The gadgetization of fitness has been a significant trend over the course of the past year. The wrists of anyone even vaguely into sports or exercise were suddenly adorned with the Nike Fuel Band, and our Facebook feeds full of RunKeeper and Strava reports of just how far our friends had jogged and cycled.
It seems pretty clear by this point that the iWatch will, when it appears, have a major focus on health and fitness. We don’t yet know exactly what it will measure, but I argued in an earlier opinion piece that it’s likely to measure more than any one of the devices currently available.
Will the old adage of ‘What gets measured gets managed’ apply, with all this data leading us to exercise more, eat more healthily and generally up our game fitness-wise? Or will it be a novelty that quickly wears off, with owners reverting to life as usual within a few weeks … ?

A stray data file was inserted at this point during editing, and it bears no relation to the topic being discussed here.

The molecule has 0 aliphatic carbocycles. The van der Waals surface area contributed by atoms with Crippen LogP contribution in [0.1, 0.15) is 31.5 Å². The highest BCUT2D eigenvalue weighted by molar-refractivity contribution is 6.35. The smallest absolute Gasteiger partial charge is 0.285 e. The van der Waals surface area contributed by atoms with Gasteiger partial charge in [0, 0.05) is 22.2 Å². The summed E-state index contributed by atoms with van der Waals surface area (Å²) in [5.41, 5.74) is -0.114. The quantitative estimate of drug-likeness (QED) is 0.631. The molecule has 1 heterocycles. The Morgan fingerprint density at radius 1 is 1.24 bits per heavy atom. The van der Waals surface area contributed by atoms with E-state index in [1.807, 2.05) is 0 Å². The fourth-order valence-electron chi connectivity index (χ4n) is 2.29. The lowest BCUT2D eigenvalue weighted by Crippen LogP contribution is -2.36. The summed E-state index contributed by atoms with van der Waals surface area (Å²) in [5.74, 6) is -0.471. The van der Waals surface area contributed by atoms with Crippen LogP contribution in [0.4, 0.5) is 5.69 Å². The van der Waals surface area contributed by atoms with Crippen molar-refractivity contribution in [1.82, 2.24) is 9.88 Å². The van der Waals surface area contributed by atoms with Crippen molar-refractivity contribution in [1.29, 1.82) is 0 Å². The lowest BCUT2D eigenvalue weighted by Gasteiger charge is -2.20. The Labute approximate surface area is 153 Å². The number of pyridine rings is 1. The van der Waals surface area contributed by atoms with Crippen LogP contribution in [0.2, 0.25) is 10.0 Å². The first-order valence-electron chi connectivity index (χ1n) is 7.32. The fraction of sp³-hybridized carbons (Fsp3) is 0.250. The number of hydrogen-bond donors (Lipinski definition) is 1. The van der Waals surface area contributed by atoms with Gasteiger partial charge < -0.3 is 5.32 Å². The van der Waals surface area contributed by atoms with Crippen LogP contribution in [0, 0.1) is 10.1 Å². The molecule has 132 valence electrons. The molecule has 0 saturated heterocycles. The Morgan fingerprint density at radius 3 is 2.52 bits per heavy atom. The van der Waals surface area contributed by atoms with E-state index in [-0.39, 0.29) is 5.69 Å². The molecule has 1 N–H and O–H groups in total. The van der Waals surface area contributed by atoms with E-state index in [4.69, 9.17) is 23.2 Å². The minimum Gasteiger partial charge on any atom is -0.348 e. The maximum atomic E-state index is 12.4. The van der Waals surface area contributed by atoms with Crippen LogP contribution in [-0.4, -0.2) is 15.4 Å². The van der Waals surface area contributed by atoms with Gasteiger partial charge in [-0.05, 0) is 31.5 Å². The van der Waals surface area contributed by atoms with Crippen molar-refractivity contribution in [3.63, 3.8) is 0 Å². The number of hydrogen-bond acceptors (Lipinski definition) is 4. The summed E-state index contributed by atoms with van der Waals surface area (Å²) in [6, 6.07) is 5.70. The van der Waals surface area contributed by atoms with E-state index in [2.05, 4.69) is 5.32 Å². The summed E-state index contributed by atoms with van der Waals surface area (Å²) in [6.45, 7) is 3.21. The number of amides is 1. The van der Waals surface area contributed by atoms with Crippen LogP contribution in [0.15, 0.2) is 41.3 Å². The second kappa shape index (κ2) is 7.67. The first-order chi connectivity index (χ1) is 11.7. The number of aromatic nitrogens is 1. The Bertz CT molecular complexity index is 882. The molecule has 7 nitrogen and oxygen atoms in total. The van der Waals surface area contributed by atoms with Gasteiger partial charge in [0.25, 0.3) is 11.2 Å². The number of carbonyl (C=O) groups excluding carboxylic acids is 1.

There are some technologies that happened way earlier than they had any right to. Frankly, putting a man on the moon in the days when the Apollo Guidance Computer really did have less power than a pocket calculator was an insane achievement.
And then there are those technologies that have taken way, way longer than they should have done – with home automation heading the list. The main reason it was such a slow-burn was the lack of a standard interface (X.10 never really established itself in the home).
2014, however, looks set to be the year in which all that changes, with the iPhone the new standard interface. Steve Jobs once said that the Mac was the hub at the center of our digital lives; this year, it looks like the iPhone is taking over the crown …